It's a hotly debated topic, and many wonder if they'll need proof of COVID vaccination to travel.
The short answer is it all depends on where you're headed.
Royal Caribbean has already announced that guests need to be vaccinated.
Universities are talking about it too.
Rutgers has already announced that returning students will be required to be vaccinated.
The University of California and the Cal State collegiate system also plan to implement vaccine requirements for the fall.
But, if you're talking about summer travel and want to fly, it's a loaded and complicated issue.
"Everybody is asking for something differently at the moment," said Nick Careen, senior vice president of airports, passenger, cargo, and security at International Air Transport Association (IATA).
He's also working on the restart program, which is doing precisely what it sounds like: restarting the travel industry.
And that, he says, is no easy feat.
But, like anything these days, there's an app for that. It's called a travel pass, and it will help travelers manage and share the required covid health information.
"That's all we need. We need governments to accept that and airlines to embrace that, and then everybody can play in this space," Careen said. "We believe we have the best product because we're utilizing existing systems, and we're ahead of the game in terms of development."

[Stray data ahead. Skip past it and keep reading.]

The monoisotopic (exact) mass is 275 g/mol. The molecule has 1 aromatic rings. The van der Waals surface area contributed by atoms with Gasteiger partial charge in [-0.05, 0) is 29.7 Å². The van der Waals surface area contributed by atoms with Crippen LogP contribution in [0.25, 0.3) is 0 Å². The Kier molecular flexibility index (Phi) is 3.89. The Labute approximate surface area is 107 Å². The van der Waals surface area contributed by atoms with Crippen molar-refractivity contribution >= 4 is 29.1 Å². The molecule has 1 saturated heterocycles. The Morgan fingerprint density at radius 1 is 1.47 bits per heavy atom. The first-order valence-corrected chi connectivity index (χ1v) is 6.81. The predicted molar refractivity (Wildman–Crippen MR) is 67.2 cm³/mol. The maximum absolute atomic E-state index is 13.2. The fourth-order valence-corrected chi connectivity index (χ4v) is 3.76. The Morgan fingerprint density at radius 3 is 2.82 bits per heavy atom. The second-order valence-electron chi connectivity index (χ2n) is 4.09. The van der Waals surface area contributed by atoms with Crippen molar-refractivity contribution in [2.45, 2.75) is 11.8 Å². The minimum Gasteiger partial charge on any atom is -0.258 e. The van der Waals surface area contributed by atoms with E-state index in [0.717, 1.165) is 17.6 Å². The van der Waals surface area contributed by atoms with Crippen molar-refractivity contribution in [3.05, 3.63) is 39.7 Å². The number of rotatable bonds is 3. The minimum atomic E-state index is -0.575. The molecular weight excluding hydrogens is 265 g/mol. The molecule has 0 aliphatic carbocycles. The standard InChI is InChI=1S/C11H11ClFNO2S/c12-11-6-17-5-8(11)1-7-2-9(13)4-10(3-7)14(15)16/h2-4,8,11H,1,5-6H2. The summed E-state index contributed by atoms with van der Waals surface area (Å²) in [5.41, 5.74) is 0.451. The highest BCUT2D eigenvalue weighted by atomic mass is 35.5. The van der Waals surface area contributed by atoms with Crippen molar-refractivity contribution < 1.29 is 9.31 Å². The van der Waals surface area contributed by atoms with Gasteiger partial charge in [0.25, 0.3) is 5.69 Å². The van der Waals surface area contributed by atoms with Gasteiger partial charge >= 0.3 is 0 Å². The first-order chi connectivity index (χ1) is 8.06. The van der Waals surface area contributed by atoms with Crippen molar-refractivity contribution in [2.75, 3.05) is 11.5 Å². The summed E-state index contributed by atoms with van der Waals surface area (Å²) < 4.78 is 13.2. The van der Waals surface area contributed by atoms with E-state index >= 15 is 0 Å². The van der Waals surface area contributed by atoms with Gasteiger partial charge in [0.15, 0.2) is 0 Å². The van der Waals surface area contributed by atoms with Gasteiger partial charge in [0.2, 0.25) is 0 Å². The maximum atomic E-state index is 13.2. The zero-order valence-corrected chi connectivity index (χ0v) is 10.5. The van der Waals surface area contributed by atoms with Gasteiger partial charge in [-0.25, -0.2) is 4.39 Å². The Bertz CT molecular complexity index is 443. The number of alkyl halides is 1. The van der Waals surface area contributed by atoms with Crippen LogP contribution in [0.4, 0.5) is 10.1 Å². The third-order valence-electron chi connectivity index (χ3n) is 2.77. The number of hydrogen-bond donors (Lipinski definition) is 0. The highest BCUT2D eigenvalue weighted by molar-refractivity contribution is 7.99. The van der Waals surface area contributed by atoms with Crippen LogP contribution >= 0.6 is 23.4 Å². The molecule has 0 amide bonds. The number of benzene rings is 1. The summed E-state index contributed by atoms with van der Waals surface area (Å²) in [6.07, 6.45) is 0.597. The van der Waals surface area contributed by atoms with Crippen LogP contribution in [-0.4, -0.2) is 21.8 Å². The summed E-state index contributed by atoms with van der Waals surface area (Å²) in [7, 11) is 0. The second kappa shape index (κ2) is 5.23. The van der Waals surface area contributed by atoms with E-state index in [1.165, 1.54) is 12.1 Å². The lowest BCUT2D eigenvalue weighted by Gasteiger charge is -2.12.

IATA doesn't support making vaccines mandatory for travel, but the group knows it has to be prepared for any and all requirements.
"We're trying to keep it as simple as possible," Careen said. "It's a bit daunting when you look at all the various requirements around the world."
Rather than long lines at airports and many people congregating to show their vaccine cards or proof of testing, IATA hopes the travel pass will help move things along for both passengers and airlines.
Zane Kerby, president, and CEO of the American Society of Travel Advisors (ASTA), said that some of their travel advisors report that 40% of their clients are brand new.
"We don't feel that someone needs a vaccination to travel, but they should be able to prove that they don't have the virus if they plan to travel," Kerby said.
ASTA said some people are getting vaccinated so they can travel.
"There are a couple of different audiences here that need to be considered," Kerby said. "One is the person themselves, their employer, and health officials here and abroad wherever you're going that need to be satisfied that you're not going to take the virus with you or bring it home."
Kerby said regardless of the vaccine debate, you'll need to do your homework or get an advisor to help you research the rules and regulations of your destination.